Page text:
JPM23: Bayer hikes sales targets for Kerendia, Nubeqa to $3B each

For Bayer's splashy reveal at the J.P. Morgan Healthcare Conference, the drugmaker raised its peak sales projection for heart medication Kerendia and prostate cancer treatment Nubeqa to 3 billion euros ($3.2 billion) each.

The duo lead the company’s fleet of new growth drivers, which now have a peak sales potential of more than 12 billion euros ($12.9 billion) combined, Bayer said (PDF) Tuesday ahead of pharma chief Stefan Oelrich's presentation.

In response to the adjustment, Bayer's share price rose by 6.5% on Tuesday.

The pharma target hike is one bright spot for the company after its disastrous $63 billion acquisition of Monsanto in 2018 which brought a mountain of litigation for weed killer Roundup. The losses incurred by the acquisition have forced Bayer to execute divestitures across its three sectors—pharma, consumer health and crop science.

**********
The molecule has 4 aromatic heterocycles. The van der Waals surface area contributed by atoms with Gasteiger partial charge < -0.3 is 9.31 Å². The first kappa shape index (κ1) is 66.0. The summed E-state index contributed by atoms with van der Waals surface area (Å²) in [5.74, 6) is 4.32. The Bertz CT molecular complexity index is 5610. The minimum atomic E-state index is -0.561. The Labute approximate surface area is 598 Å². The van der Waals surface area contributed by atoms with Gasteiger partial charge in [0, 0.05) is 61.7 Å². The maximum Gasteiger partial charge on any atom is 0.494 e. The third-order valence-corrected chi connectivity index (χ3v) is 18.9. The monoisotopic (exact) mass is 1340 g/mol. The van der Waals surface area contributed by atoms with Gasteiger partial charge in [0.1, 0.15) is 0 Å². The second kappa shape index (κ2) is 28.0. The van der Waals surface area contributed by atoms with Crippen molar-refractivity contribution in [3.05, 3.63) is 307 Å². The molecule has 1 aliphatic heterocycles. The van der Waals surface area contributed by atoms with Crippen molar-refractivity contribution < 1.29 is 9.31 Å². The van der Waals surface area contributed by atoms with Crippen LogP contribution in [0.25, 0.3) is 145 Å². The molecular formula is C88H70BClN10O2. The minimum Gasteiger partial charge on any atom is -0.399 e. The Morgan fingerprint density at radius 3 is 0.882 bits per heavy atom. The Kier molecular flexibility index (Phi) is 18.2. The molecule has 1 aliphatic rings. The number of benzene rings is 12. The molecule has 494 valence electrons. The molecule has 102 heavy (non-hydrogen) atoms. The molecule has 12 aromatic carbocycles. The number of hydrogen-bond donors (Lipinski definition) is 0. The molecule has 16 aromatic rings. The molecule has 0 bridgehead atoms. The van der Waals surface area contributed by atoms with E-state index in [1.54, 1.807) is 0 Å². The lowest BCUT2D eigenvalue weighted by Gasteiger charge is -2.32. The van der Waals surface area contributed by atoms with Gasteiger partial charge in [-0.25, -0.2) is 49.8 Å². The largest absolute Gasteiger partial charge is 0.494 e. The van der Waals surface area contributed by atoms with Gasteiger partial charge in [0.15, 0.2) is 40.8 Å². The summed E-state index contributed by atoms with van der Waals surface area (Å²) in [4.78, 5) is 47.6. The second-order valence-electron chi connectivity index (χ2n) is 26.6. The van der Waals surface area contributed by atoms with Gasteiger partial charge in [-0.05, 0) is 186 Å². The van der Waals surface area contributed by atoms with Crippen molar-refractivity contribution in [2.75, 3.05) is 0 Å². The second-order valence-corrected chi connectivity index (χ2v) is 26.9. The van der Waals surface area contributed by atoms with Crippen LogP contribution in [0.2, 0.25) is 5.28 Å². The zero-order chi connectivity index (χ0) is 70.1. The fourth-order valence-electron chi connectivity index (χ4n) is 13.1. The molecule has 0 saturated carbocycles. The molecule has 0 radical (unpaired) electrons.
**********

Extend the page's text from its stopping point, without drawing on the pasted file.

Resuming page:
Aside from Kerendia and Nubeqa, Bayer’s biggest hopes rest with a drug that has yet to be approved. Asundexian is currently in phase 3 testing as a first-in-class FXIa inhibitor to prevent stroke, atrial fibrillation and heart attack. Bayer has pegged its peak sales potential at 5 billion euros ($5.4 billion).

One more compound with blockbuster potential, Bayer says, is elinzanetant, a first-in-class, non-hormonal treatment for hot flashes in menopausal women.

“The strong launches of Nubeqa and Kerendia and our compelling late-stage development portfolio” provide growth potential that can increase “significantly in the next couple of years,” Oelrich said in a release.

The improved outlook for Kerendia, which was approved in 2021 for chronic kidney disease associated with Type 2 diabetes, comes from recent evidence showing it can provide benefits in combination with well-established SGLT2 diabetes treatments. Previously, Bayer viewed SGLT2 drugs as the competition.

As for Nubeqa, which was approved in 2019, the drug has a chance to become the standard of care for prostate cancer patients from early to late stages of the disease, Bayer says.